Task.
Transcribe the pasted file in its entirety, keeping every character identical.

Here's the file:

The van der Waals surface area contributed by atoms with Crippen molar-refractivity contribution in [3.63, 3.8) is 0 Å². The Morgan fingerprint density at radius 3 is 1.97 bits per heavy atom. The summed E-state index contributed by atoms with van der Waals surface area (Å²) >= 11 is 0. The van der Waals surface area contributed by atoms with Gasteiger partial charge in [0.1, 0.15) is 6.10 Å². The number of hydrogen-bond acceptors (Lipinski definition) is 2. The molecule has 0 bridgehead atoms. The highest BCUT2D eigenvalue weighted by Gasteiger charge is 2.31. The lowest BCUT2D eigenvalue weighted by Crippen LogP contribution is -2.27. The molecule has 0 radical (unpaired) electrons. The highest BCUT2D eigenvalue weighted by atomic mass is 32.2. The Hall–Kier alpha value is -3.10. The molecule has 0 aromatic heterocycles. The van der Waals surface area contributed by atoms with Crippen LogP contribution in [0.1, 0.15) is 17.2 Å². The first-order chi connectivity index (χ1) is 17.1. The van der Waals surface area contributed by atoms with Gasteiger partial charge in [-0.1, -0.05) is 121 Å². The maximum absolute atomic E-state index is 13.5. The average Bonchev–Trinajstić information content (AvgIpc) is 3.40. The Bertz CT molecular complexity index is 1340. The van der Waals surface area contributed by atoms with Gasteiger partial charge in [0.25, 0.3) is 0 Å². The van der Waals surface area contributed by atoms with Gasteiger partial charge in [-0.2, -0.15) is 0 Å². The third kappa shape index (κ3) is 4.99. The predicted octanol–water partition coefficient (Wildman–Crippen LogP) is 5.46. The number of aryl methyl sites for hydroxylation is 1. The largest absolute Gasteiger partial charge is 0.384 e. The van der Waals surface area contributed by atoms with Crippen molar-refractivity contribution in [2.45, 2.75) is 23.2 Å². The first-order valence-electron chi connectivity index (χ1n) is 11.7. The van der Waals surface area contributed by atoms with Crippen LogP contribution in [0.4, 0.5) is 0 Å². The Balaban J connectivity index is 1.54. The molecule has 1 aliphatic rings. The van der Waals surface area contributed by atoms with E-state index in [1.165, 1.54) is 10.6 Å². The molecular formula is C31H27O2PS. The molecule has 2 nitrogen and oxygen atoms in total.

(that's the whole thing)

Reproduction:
The van der Waals surface area contributed by atoms with Crippen molar-refractivity contribution in [3.63, 3.8) is 0 Å². The Morgan fingerprint density at radius 3 is 1.97 bits per heavy atom. The summed E-state index contributed by atoms with van der Waals surface area (Å²) >= 11 is 0. The van der Waals surface area contributed by atoms with Gasteiger partial charge in [0.1, 0.15) is 6.10 Å². The number of hydrogen-bond acceptors (Lipinski definition) is 2. The molecule has 0 bridgehead atoms. The highest BCUT2D eigenvalue weighted by Gasteiger charge is 2.31. The lowest BCUT2D eigenvalue weighted by Crippen LogP contribution is -2.27. The molecule has 0 radical (unpaired) electrons. The highest BCUT2D eigenvalue weighted by atomic mass is 32.2. The Hall–Kier alpha value is -3.10. The molecule has 0 aromatic heterocycles. The van der Waals surface area contributed by atoms with Crippen LogP contribution in [0.1, 0.15) is 17.2 Å². The first-order chi connectivity index (χ1) is 17.1. The van der Waals surface area contributed by atoms with Gasteiger partial charge in [-0.1, -0.05) is 121 Å². The maximum absolute atomic E-state index is 13.5. The average Bonchev–Trinajstić information content (AvgIpc) is 3.40. The Bertz CT molecular complexity index is 1340. The van der Waals surface area contributed by atoms with Gasteiger partial charge in [0.25, 0.3) is 0 Å². The van der Waals surface area contributed by atoms with Gasteiger partial charge in [-0.2, -0.15) is 0 Å². The third kappa shape index (κ3) is 4.99. The predicted octanol–water partition coefficient (Wildman–Crippen LogP) is 5.46. The number of aryl methyl sites for hydroxylation is 1. The largest absolute Gasteiger partial charge is 0.384 e. The van der Waals surface area contributed by atoms with Crippen molar-refractivity contribution in [2.45, 2.75) is 23.2 Å². The first-order valence-electron chi connectivity index (χ1n) is 11.7. The van der Waals surface area contributed by atoms with Crippen LogP contribution in [0.4, 0.5) is 0 Å². The Balaban J connectivity index is 1.54. The molecule has 1 aliphatic rings. The van der Waals surface area contributed by atoms with E-state index in [1.165, 1.54) is 10.6 Å². The molecular formula is C31H27O2PS. The molecule has 2 nitrogen and oxygen atoms in total.